Lynne Martin Bowman
Dogs know who I am, their skin shedding fur,
hair swirling across the red-brick linoleum.
When I go to see important people
they see how important fur is to me,
how I decorate my very professional calendar book,
my coat, the seat of my pants, my good sweater with it.
I make a statement and hair spits out, or some lonely
howl. This is how the house sounds, the rough growls
of play, the hungry talk, the pleading yelps to be let out.
Always begging, begging for food.
Imagine the pack wide for the hunt, tails straight out—
each molecule of wind telling them how to find the herd,
each blade of grass pointing the way—the deermice,
voles, the prairie hens stay hidden, still—those fourleggeds
can hear blood pumped too loud, or breath when it slips
too hard. They know how the heart tastes and the bones.
My sister keeps a dog she’s scared of, throws it treats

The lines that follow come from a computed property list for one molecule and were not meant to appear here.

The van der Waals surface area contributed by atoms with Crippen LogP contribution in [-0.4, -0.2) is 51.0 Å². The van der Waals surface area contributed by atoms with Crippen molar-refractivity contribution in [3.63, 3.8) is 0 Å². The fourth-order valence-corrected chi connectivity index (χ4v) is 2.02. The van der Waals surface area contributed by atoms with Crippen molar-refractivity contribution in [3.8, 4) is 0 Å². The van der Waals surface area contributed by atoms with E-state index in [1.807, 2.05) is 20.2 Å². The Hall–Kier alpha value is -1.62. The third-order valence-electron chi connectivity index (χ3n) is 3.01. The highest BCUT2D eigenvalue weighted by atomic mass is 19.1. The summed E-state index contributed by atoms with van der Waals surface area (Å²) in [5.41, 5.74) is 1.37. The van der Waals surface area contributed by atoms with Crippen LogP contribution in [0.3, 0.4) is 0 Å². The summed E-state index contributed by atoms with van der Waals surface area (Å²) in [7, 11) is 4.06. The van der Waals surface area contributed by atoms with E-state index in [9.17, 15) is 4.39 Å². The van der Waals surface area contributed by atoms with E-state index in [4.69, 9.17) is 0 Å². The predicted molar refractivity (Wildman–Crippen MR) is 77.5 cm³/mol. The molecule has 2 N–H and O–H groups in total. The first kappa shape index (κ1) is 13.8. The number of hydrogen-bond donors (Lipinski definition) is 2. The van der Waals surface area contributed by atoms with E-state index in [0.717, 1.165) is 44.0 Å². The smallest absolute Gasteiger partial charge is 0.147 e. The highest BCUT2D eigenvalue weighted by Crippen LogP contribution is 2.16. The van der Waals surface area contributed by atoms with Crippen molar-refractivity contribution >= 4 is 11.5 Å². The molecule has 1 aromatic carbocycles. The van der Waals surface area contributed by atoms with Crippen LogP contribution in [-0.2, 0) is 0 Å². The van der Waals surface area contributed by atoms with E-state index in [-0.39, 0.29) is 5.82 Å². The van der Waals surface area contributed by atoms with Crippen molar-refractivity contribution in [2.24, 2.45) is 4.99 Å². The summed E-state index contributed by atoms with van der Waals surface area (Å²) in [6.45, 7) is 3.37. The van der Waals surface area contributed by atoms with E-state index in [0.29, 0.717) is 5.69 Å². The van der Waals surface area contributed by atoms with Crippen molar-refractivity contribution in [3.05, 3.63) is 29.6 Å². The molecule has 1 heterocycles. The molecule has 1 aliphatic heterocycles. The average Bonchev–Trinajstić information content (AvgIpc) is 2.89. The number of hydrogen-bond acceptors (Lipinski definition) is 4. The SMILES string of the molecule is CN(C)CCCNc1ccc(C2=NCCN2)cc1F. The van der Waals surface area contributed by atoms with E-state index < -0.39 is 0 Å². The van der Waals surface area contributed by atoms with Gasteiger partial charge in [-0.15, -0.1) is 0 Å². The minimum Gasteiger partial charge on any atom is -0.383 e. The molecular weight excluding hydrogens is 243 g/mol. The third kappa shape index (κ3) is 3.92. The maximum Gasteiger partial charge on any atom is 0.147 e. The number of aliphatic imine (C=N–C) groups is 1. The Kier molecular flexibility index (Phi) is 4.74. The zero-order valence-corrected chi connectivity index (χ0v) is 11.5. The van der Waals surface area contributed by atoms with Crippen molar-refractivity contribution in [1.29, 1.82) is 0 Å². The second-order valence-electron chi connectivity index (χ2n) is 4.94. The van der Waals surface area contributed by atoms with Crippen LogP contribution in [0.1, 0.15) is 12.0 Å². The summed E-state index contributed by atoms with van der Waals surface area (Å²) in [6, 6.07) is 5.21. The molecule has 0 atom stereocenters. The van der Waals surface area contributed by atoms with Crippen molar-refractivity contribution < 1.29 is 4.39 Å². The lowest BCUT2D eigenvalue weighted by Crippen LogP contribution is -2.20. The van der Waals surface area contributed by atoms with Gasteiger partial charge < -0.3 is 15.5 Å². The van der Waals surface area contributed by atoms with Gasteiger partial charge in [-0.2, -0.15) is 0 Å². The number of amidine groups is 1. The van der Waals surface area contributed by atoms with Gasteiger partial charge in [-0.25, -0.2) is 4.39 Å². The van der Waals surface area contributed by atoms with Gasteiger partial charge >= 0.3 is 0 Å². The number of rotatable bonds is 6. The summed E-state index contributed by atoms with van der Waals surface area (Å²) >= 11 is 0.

so it won’t bite, keeps it so it might bite others.
The dog doesn’t know where it is, who is alpha,
who is not, where the next kill will come from.
Curled in an old quilt at night, it eats kibble, then
downs a young deer, dragging a log or something home,
most left uneaten, rotting somewhere in the woods.
Now with the dog, she keeps her son, forty years old
and dying. His grey breath falling on every knickknack,
the particles of his skin make the dog cry. Nothing
I do or say is right. Only howling will do. Hairs stick
to my skin, my bones, I know that pack will soon be
the son will die, the dog will move on, my sister I don’t
When the moon comes full, it might hold her tears,
but not her bitterness. She will not call to me, nor I to her.
Each pack must have a home. Each to its own desire—
a cave or sheltered place. When the members go out to
they leave the pups with an older dog, so-called "uncle"
Mostly mice are what they eat, even some seeds
and grass. But when the plain fills with a herd, or
the clearing a small group of deer, the pack must go.
I go hunting some good steaks or chicken for dinner,
the grocery so bright, everything shiny—only at home,
my dogs whine. Even when it’s frozen, they know
the taste of blood, remember the moving animal,
the slaughter and return, the dance of family feeding,
no words for grace.